Wow this is amazing. I wonder if anyone has ever done what he did (on purpose mentioning certain topics to see if it results in adds by Google or Facebook) in a more extensive, researchy way
A fellow user reported something like that already:
"I got really skeptical when I was talking about needing some new fishing rods amongst friends face to face; and I kid you not the next time I opened Android on my phone, there was and ad from sportsmans warehouse for rods and reels on sale now.
So I got to thinking this android was watching, listening , cataloguing everything I did, yet I kept it within reach 24/7. I couldnt help it. Not only this they knew what I was watching, listening, eating, buying, throwing away, and when and how and how often I did everything."
This is why we need hardware switches and software where you control your apps and not vice versa. I think those methods are creepy and cross the line.
yeah i agree. But it would be good if there existed a proper study of this, really documenting it.
I wonder if the following app would help in this situation. It essentially takes over the microphone so apps can’t use it without your knowledge.
PilferShush Jammer (Block unwanted use of onboard microphone) - https://f-droid.org/app/cityfreqs.com.pilfershushjammer
This PilferShush Jammer looks great, thank you for the recommendation. It’s good to discover new, useful apps. Lately I tested ElectroSmart, which is an Electromagnetic-Field detector (but has only a privacy rating of 4.0).
You’re right. It makes sense, but still reminds me of conspiracy theories.
It’s really striking that these data stealing companies just grow and grow.
Ministry of Freedom on the other hand is in trouble ( minifree.org ). It’s one of the few companies which is delivering hardware with completely open source software. Hopefully this project will survive, at least I donated.
Btw there are more and more mobile phone users who told me the same stories with talking about something and getting related ads delivered.
This is exactly why I installed /e/. I think this problem is inherent (and reprehensible) on typical cell phones, but hasn’t /e/ fixed this so we don’t have to worry about this issue? After reading this, I would like to be reassured that /e/ phones are safe. If anybody can respond, thanks in advance.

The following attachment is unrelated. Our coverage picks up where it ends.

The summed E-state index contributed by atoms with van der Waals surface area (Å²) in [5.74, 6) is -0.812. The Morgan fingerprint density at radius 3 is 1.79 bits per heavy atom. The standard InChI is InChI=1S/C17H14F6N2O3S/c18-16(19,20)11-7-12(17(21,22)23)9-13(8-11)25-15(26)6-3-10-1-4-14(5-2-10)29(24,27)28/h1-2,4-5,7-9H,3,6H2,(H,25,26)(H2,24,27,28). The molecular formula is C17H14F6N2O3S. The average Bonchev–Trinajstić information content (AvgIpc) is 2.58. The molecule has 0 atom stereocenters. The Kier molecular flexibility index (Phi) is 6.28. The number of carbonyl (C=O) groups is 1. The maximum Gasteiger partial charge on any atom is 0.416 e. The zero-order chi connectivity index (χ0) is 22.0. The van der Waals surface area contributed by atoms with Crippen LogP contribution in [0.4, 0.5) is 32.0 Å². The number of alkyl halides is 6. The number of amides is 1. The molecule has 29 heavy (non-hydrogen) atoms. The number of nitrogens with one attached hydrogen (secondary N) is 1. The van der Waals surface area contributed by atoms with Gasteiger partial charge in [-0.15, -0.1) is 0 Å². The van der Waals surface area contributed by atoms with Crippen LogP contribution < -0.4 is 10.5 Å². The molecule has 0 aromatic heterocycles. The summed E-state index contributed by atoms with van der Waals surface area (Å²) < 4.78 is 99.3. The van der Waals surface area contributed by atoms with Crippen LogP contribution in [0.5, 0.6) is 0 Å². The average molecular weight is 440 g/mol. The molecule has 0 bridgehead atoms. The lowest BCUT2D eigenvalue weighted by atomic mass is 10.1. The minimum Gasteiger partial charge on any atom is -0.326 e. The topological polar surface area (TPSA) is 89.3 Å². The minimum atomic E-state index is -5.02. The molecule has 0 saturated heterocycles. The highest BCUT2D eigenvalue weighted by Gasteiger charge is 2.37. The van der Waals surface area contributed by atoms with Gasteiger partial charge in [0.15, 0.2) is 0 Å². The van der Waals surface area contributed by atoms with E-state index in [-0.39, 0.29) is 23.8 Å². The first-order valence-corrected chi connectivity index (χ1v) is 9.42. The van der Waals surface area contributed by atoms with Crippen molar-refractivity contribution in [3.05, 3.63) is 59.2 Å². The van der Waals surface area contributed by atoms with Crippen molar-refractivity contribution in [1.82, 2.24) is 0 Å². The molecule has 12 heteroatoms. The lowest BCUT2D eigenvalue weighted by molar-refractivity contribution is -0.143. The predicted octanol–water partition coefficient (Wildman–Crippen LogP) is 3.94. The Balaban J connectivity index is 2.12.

@pmoody It is and at the same time it cant really be.
It all depends on the apps and services we use and what the companies providing the apps and services actually do.
That makes sense. I am not adding apps that make me vulnerable so I am very happy with the /e/ product.
Thanks for the video!
This is a really great interview. It brings all unbelieveable topics to a understandable point. Great. This should be a video direct on the first page of the /e/-Website
This video must be spreaded to todays lazy an naiv people and Users of smartphones an all this survilance Business stuff.
I am really impressed of this interview
I was wondering not to find any reference to the prof. Zuboff’s books in this forum.
The age of surveillance capitalism is a “must read” book.
Same video but outside of g**gle
Why would Henway argue that listening and analyzing everything you say at any time is the same as reading a browser history? One gains so much more information about someone else when listening to them speaking. Your mood, your phrasing, how you talk to others, who you talk to and if you tend to hold monologues it could get really spicy… but you all probability already know.
Interesting experiment, but the conclusion (of the article) is kinda sad imho.
In theory this should be easy to test I thought but in less than one minute after starting I realized it’s much easier to taint the research in trivial ways. In short I took a Samsung from a relative that had everything Google installed, including the assistant (although without the “OK Google” feature) and started to shout at it “fishing rods”. Next thing I know after leaving the phone idle for a while a take it, open the browser (Chrome!) but in the meantime absent mindendly I enter already fishing in the search bar which (without even tapping search) promptly gets completed with a couple suggestions (like fishing tackle, fishing club, fishing rods and so on!!!).
This should be a double (at least) blind test, with somebody shouting at the phone (preferably from some commercial products chosen at random) and then somebody else (maybe the device owner) reporting what he’d got.
Also this part is completely unproved (and should be easily provable by just building your own app that extracts anything from what people talk):: In the absence of these triggers, any data you provide is only processed within your own phone. This might not seem a cause for alarm, but any third party applications you have on your phone—like Facebook for example—still have access to this “non-triggered” data.
Using Android now for some weeks, I know why I have delayed the change to it as long as possible. Obviously, all research and energy is invested in the spyware functions (fortunately removed in /e/) and optical appearance but none in the usability. I wonder why so many people spend money for phones with android and google spyware inside…
RIP BlackBerry 10
Ironically enough Google is tracking each and every visit to this thread, no matter the browser and OS (assuming the “normal”/default configs not a bunch of extensions blocking various things or blocking youtube.com in the DNS or some other drastic measures).